The Great Vaccine Debate

Do you think you would be alive today if it weren’t for vaccines?

Coming Soon
Total Votes : 46

Scroll down to see how people across America voted.

Immunization is a topic your pediatrician will talk about starting in the first few months of your child’s life. The World Health Organization defines immunization as “the process that makes a person immune or resistant to an infectious disease.” The most common way to achieve this is through vaccines. According to AJC, over the past 200 years, doctors have been able to use vaccines to fight diseases that used to kill millions of people yearly, including young children.

A vaccine, according to Vaccines.gov, is made from very small amounts of weak or dead germs that can cause diseases. It prepares the body to fight the disease faster, so you won’t get sick.

Vaccines are most commonly given through a needle. According to WebMD, once a vaccine enters the body, it helps the immune system develop antibodies that fight the virus or bacteria that causes the illness. This makes it so that if your child encounters the specific virus or bacteria, his or her body will be able to fight it off.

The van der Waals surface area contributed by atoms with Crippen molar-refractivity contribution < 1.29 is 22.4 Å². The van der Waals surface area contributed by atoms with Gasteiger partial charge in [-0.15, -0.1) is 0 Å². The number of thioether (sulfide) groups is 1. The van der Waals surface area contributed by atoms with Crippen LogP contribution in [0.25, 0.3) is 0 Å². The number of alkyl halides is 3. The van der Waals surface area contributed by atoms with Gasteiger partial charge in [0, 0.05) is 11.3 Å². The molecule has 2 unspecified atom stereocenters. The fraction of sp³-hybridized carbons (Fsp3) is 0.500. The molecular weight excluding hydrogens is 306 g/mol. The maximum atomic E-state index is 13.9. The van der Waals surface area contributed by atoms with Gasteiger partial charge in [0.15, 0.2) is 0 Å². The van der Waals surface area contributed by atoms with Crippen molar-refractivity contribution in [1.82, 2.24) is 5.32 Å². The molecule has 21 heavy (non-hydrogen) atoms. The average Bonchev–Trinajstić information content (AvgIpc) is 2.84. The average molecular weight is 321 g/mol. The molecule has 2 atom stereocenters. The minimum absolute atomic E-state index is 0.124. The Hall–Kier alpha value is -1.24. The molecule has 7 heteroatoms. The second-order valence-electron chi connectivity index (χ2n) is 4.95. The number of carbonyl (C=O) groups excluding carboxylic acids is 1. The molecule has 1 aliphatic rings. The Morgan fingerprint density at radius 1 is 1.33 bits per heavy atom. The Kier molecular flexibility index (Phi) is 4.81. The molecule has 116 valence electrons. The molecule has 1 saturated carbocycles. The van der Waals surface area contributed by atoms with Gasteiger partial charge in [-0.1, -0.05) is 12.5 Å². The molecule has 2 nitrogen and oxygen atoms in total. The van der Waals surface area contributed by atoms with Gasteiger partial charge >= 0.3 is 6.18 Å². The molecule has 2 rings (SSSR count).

There are minimum vaccination requirements for your child if they are to be enrolled in a daycare or school, but exceptions may be made for certain medical or religious reasons. The Centers for Disease Control strongly encourage vaccines because of their help in slowing the progress of infections.

When you get vaccinated, you aren’t only protecting yourself, but you are also protecting your community. This concept is called “community immunity.” According to Vaccines.gov, “If enough people get sick, it can lead to an outbreak. But when enough people are vaccinated against a certain disease, the germs can’t travel as easily from person to person – and the entire community is less likely to get the disease.”

However, not many are on board with vaccines. There has been much debate over the years, as there are possible risks to getting your child vaccinated. KidsHealth says the most common reactions to vaccines are fever, redness, swelling, and soreness where the shot was given. Some kids may, in rare cases, have seizures or allergic reactions to vaccines. There are certain vaccines that are dubbed as unsafe, like the MMR vaccine which has been a topic of controversy for years. According to Healthline, a 1998 study published linked the vaccine to serious health risks in children, including autism and inflammatory bowel disease. There has been evidence to show both sides of the spectrum.

Do believe in vaccinations? Read more about this story on AJC here.


Here’s how people on the Zip app are weighing in on this all over the country!

Do you think you would be alive today if it weren’t for vaccines?

Totals
47% Y – strong immunity
53% N – don’t think so
Males
51% Y – strong immunity
49% N – don’t think so
Females
41% Y – strong immunity
59% N – don’t think so

Y – strong immunity

N – don’t think so


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